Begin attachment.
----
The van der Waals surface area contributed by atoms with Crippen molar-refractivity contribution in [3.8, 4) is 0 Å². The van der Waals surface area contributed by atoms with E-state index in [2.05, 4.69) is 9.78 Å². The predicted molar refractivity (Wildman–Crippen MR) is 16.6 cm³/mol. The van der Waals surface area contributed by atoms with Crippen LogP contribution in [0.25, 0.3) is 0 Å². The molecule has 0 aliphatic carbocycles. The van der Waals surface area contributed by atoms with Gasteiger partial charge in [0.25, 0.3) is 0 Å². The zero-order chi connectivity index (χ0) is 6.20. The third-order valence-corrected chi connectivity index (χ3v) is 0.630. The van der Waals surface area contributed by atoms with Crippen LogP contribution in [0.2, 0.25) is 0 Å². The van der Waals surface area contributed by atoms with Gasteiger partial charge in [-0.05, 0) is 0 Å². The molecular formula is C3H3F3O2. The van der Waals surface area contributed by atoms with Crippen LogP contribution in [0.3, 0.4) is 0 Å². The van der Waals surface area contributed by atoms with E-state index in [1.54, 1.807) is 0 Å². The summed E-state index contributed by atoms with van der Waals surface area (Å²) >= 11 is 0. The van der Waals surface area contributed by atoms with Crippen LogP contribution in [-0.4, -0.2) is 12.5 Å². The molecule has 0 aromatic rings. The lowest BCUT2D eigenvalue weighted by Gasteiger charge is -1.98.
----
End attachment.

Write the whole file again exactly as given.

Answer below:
The van der Waals surface area contributed by atoms with Crippen molar-refractivity contribution in [3.8, 4) is 0 Å². The van der Waals surface area contributed by atoms with E-state index in [2.05, 4.69) is 9.78 Å². The predicted molar refractivity (Wildman–Crippen MR) is 16.6 cm³/mol. The van der Waals surface area contributed by atoms with Crippen LogP contribution in [0.25, 0.3) is 0 Å². The molecule has 0 aliphatic carbocycles. The van der Waals surface area contributed by atoms with Gasteiger partial charge in [0.25, 0.3) is 0 Å². The zero-order chi connectivity index (χ0) is 6.20. The third-order valence-corrected chi connectivity index (χ3v) is 0.630. The van der Waals surface area contributed by atoms with Crippen LogP contribution in [0.2, 0.25) is 0 Å². The van der Waals surface area contributed by atoms with Gasteiger partial charge in [-0.05, 0) is 0 Å². The molecular formula is C3H3F3O2. The van der Waals surface area contributed by atoms with Crippen LogP contribution in [0.3, 0.4) is 0 Å². The van der Waals surface area contributed by atoms with E-state index in [1.54, 1.807) is 0 Å². The summed E-state index contributed by atoms with van der Waals surface area (Å²) >= 11 is 0. The van der Waals surface area contributed by atoms with Crippen LogP contribution in [-0.4, -0.2) is 12.5 Å². The molecule has 0 aromatic rings. The lowest BCUT2D eigenvalue weighted by Gasteiger charge is -1.98.